I’m really excited to welcome to final episode of series one of the In Her Financial Shoes podcast a pioneer in the field of financial well-being Chris Budd. We talk about Chris’ own personal journey, and the writing of his book Financial Wellbeing of which he donated all the proceeds to a cancer charity.
Chris previously ran his own business, Ovation Finance, which he has since sold and also written a book about entitled Eternal Business. Chris continues to write novels, all of which are available on Amazon. In addition to writing, Chris runs the Financial Wellbeing podcast which I absolutely recommend. As if all that isn’t enough, Chris is also running a financial well-being conference later this year, so keep your eyes peeled for that!
Chris and I talk about the crossroads he came to in his own life, and the ways in which money is about far more than money. Money is about happiness, and happiness is about finding our own true purpose in life. Chris and I take a deep look at the things that can contribute to both our happiness and unhappiness in life in this episode.
Chris also covers what he calls the five stages to financial well-being, which are the stages he covers in his book. We talk about these in depth, as well as the value money creates in your life.
Listen to the interview
Hi Chris, it’s so great to have you. We’d love to know a little about yourself?
Great to be here. In 1998 I set up a financial planning business which was sold last year to an employee ownership trust. A few years ago I wrote The Financial Wellbeing book, all the proceeds of which were donated to the Penny Brohn cancer center, and it was them that actually inspired the book.
Penny Brohn talk a lot about well being, and at time when I googled ‘financial well-being’ it actually only returned two results. Now of course, it’s a much more widely used term.
What I loved about your book was the simplicity of it and how easy the steps were to implement. Talk to us more about what inspired you to write about this concept?
There were two things; after many years of financial planning with people, I’d helped a lot of people to realise that they already had ‘enough’. When people come to this realisation that they have enough to do the things and live the life that they want, they realise the options that gives them. What I often found is that when people find they have enough to live the life that they want, their next step is to seek purpose. Generally, that purpose comes in the form of helping other people and philanthropy. So it really struck me that it’s not money that makes us happy, but what we do with it and what we do for others.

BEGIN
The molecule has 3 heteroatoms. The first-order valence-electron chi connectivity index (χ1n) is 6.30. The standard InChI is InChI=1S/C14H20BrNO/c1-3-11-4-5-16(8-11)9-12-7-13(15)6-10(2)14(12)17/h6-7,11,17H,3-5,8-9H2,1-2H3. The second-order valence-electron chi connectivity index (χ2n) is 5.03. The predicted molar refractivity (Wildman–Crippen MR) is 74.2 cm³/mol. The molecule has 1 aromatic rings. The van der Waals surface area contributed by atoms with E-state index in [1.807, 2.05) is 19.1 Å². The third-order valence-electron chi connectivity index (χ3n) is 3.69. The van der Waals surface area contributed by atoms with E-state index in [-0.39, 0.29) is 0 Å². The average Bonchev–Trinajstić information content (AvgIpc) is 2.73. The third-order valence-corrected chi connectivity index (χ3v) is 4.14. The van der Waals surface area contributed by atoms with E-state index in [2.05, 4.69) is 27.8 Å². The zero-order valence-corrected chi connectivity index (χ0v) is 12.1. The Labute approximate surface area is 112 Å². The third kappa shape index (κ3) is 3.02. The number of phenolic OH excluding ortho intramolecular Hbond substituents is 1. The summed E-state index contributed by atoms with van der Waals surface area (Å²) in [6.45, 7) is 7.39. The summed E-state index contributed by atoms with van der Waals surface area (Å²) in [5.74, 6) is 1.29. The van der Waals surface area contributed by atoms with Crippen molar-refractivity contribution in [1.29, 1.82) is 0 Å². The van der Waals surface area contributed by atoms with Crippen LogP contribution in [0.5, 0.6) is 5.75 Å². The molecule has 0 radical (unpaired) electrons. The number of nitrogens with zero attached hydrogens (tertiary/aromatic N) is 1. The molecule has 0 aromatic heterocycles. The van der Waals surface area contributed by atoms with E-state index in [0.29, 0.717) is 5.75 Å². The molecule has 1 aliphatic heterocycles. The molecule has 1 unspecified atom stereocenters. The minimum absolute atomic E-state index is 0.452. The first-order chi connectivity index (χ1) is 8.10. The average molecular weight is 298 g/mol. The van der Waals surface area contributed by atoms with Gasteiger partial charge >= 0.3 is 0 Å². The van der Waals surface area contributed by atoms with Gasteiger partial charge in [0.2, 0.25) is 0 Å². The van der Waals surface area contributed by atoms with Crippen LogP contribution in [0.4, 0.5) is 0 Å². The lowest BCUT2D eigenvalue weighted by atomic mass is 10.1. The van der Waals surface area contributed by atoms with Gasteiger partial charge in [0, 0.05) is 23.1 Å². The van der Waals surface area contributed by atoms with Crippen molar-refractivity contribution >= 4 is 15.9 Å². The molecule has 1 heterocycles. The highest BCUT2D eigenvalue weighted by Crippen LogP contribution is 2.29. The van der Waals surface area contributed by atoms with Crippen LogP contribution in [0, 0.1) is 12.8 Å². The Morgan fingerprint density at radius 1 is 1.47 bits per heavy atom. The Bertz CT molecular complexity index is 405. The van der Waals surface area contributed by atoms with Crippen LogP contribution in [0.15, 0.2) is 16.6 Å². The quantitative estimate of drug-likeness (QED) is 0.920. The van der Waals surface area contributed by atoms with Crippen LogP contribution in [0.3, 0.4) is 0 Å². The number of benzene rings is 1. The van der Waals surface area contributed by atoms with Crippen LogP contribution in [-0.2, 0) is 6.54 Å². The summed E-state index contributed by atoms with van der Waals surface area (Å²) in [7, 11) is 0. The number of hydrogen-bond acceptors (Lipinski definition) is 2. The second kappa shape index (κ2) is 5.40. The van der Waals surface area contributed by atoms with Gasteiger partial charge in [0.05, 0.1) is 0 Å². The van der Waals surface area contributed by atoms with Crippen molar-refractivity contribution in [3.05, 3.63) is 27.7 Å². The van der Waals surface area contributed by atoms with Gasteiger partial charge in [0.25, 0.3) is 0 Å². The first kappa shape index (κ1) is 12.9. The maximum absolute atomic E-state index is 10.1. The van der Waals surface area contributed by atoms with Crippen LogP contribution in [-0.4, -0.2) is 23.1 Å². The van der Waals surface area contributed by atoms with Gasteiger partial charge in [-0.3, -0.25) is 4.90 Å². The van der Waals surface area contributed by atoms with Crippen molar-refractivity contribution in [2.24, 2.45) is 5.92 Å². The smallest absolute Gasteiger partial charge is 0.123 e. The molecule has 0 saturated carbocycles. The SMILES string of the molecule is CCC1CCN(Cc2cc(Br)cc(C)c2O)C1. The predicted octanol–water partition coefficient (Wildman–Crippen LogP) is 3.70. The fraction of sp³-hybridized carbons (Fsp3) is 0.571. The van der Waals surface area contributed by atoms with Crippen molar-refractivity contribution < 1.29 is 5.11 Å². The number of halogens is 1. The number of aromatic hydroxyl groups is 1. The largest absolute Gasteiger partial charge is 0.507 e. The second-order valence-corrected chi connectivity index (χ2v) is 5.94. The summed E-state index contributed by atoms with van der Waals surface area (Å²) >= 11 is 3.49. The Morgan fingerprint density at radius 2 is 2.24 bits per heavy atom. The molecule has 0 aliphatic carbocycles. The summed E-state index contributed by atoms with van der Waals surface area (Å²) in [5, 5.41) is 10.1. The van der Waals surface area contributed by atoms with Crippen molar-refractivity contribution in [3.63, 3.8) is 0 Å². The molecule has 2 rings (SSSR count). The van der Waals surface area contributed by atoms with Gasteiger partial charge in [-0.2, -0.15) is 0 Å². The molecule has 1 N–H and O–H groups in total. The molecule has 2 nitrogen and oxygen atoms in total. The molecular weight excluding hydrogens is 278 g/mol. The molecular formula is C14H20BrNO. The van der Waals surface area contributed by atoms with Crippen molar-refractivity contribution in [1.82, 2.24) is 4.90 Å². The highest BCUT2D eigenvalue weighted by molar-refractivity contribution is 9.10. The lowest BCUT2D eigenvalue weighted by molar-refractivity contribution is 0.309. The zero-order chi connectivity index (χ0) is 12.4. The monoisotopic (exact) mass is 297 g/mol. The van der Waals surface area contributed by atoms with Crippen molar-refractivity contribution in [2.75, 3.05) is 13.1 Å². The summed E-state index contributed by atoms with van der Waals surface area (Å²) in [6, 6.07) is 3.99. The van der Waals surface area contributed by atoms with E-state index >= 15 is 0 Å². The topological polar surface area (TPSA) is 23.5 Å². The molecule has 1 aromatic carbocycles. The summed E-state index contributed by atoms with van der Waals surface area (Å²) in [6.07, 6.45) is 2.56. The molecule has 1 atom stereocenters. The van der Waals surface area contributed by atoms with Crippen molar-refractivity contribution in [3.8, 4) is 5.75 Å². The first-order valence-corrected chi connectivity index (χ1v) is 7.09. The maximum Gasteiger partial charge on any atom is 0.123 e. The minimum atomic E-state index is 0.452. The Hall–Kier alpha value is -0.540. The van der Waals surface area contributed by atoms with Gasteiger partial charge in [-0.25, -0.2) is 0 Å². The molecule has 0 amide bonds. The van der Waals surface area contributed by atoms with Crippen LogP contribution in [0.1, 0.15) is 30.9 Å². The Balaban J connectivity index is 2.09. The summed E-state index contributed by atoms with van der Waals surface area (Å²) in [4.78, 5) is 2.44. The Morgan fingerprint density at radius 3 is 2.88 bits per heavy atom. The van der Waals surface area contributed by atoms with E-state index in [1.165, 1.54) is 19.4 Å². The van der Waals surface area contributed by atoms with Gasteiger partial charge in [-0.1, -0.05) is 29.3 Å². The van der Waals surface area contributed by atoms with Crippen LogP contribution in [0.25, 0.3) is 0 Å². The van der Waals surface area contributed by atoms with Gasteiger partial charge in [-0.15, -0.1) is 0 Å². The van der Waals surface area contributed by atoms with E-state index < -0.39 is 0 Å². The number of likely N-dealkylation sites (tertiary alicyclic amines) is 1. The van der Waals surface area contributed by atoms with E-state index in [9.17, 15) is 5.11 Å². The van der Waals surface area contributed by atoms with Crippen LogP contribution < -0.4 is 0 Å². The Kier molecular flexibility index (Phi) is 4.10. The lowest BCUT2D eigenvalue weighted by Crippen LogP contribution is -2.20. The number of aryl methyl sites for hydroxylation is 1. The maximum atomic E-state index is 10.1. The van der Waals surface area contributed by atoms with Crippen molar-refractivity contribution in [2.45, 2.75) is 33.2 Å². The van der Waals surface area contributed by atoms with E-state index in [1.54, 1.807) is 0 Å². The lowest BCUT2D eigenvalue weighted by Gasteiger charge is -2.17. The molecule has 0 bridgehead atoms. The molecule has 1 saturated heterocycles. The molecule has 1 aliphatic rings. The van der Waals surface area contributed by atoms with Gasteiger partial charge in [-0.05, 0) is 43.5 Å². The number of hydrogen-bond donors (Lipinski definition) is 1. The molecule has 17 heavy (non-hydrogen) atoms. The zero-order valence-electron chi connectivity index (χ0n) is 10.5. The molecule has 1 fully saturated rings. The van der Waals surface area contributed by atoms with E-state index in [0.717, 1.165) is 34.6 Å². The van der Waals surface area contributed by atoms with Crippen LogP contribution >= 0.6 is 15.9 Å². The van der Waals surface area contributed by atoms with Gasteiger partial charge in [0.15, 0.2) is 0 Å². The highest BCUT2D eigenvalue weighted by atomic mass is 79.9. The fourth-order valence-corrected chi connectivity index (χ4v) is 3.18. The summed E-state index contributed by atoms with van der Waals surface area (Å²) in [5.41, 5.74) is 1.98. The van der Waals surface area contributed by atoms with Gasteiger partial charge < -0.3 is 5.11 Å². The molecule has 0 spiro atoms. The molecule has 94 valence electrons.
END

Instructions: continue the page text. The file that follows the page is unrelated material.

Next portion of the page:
My wife is a cancer nurse and had started working with Penny Brohn, and she was telling me all about their ideas around well-being and living well with cancer. They really focus on helping their patients to live well, look after themselves, reduce stress, and generally take care of their well being as cancer patients. I remember feeling really inspired listening to her, and in my excitement I declared that I’d write a book called ‘How Financial Planning Can Help Prevent Cancer’, which thankfully my wife told me probably wasn’t a very good title!
But the idea of reducing stress by taking care of our finances was at the core of the plan. Money is very much a tool, and there is lots of research which tells us that if we focus on the material side of money; money itself and material possessions, then it fails to make us happy. But if we approach and use money as a tool for a wider purpose, it has the ability to make us extremely happy.
So really it was Penny Brohn that inspired the idea, which is why the proceeds of the book were donated to them.
So why do you think we focus on money in the physical sense, rather than seeing it as a tool?
Not all societies do! In Scandinavia for example, they are much less focussed on the material aspects of money than perhaps here in the UK and in the USA. My suggestion would be that we live in a society which has a vested interest in making us be focused on money. If you think about the advertising and marketing industries in this countries you can see that. The messages that we see in advertising, the media, and popular culture is that you can achieve happiness through material possessions, and also that respect is given where there is more money.
One of the questions I ask when I’m coaching is ‘what is your definition of success?’ For me, the definition of success is freedom and flexibility of time. For me that is extremely important.
Do you think our early experiences of money also play into this? What are your early experiences with money?
I think I was an annoying little entrepreneur actually! I remember my dad used to work for a pensions company, and we used to go to his office on a Saturday. I distinctly remember as a kid that I used to pilfer things from the stationary cupboard there which I’d then take with me to school and sell it.
The other thing that was one of the most defining things for me around money was that my father went bankrupt when I was in my early 20’s. We lost everything including our house, and it still emotionally affects me to this day. I remember deciding there and then that I never wanted to be a victim, and I would never let something like that happen to me.
It’s so interesting that you chose to take that message from the situation. In your experience as a financial planner, what challenges would you say people often present around planning their finances?